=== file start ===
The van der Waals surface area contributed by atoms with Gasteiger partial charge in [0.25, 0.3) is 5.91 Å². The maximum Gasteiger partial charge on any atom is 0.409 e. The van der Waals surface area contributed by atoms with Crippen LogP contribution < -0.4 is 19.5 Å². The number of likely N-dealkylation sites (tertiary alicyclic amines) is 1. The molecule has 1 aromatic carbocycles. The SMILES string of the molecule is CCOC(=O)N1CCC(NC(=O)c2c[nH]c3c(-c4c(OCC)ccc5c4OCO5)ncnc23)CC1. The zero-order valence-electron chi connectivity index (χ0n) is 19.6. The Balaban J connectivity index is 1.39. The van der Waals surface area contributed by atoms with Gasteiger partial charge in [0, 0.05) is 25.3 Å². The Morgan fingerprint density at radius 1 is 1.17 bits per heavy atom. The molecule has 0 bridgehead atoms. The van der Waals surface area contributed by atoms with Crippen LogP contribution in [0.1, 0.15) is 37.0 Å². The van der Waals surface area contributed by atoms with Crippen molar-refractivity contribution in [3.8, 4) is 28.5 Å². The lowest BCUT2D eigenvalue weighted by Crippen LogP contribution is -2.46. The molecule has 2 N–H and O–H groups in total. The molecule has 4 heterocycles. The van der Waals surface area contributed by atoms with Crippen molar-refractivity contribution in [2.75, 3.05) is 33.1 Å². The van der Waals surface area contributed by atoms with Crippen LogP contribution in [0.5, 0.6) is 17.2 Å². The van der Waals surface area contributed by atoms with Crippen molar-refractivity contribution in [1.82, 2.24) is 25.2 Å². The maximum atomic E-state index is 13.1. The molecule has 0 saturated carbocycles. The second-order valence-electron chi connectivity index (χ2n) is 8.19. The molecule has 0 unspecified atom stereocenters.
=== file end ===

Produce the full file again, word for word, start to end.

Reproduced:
The van der Waals surface area contributed by atoms with Gasteiger partial charge in [0.25, 0.3) is 5.91 Å². The maximum Gasteiger partial charge on any atom is 0.409 e. The van der Waals surface area contributed by atoms with Crippen LogP contribution < -0.4 is 19.5 Å². The number of likely N-dealkylation sites (tertiary alicyclic amines) is 1. The molecule has 1 aromatic carbocycles. The SMILES string of the molecule is CCOC(=O)N1CCC(NC(=O)c2c[nH]c3c(-c4c(OCC)ccc5c4OCO5)ncnc23)CC1. The zero-order valence-electron chi connectivity index (χ0n) is 19.6. The Balaban J connectivity index is 1.39. The van der Waals surface area contributed by atoms with Gasteiger partial charge in [0, 0.05) is 25.3 Å². The Morgan fingerprint density at radius 1 is 1.17 bits per heavy atom. The molecule has 0 bridgehead atoms. The van der Waals surface area contributed by atoms with Crippen LogP contribution in [0.1, 0.15) is 37.0 Å². The van der Waals surface area contributed by atoms with Crippen molar-refractivity contribution in [3.8, 4) is 28.5 Å². The lowest BCUT2D eigenvalue weighted by Crippen LogP contribution is -2.46. The molecule has 2 N–H and O–H groups in total. The molecule has 4 heterocycles. The van der Waals surface area contributed by atoms with Crippen molar-refractivity contribution in [2.75, 3.05) is 33.1 Å². The van der Waals surface area contributed by atoms with Crippen LogP contribution in [0.5, 0.6) is 17.2 Å². The van der Waals surface area contributed by atoms with Crippen molar-refractivity contribution in [1.82, 2.24) is 25.2 Å². The maximum atomic E-state index is 13.1. The molecule has 0 saturated carbocycles. The second-order valence-electron chi connectivity index (χ2n) is 8.19. The molecule has 0 unspecified atom stereocenters.